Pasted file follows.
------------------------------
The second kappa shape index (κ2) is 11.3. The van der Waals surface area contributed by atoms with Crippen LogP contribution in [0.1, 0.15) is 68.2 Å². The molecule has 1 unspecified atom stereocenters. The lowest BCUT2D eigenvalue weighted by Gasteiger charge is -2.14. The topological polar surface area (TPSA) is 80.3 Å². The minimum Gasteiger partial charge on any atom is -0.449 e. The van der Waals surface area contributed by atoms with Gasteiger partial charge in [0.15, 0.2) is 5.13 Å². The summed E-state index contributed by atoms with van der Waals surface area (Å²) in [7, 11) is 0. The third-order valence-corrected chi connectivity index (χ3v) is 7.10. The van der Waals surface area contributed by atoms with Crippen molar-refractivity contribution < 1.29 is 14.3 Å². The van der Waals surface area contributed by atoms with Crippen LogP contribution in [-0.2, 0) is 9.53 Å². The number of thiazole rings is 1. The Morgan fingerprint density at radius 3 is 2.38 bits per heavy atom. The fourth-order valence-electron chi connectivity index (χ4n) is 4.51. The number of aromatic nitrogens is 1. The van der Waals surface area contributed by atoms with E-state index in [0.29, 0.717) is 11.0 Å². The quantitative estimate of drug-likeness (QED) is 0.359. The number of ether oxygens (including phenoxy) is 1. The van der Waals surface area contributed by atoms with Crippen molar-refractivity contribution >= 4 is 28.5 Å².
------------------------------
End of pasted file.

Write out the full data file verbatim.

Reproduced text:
The second kappa shape index (κ2) is 11.3. The van der Waals surface area contributed by atoms with Crippen LogP contribution in [0.1, 0.15) is 68.2 Å². The molecule has 1 unspecified atom stereocenters. The lowest BCUT2D eigenvalue weighted by Gasteiger charge is -2.14. The topological polar surface area (TPSA) is 80.3 Å². The minimum Gasteiger partial charge on any atom is -0.449 e. The van der Waals surface area contributed by atoms with Gasteiger partial charge in [0.15, 0.2) is 5.13 Å². The summed E-state index contributed by atoms with van der Waals surface area (Å²) in [7, 11) is 0. The third-order valence-corrected chi connectivity index (χ3v) is 7.10. The van der Waals surface area contributed by atoms with Crippen molar-refractivity contribution < 1.29 is 14.3 Å². The van der Waals surface area contributed by atoms with Crippen LogP contribution in [-0.2, 0) is 9.53 Å². The number of thiazole rings is 1. The Morgan fingerprint density at radius 3 is 2.38 bits per heavy atom. The fourth-order valence-electron chi connectivity index (χ4n) is 4.51. The number of aromatic nitrogens is 1. The van der Waals surface area contributed by atoms with E-state index in [0.29, 0.717) is 11.0 Å². The quantitative estimate of drug-likeness (QED) is 0.359. The number of ether oxygens (including phenoxy) is 1. The van der Waals surface area contributed by atoms with Crippen molar-refractivity contribution >= 4 is 28.5 Å².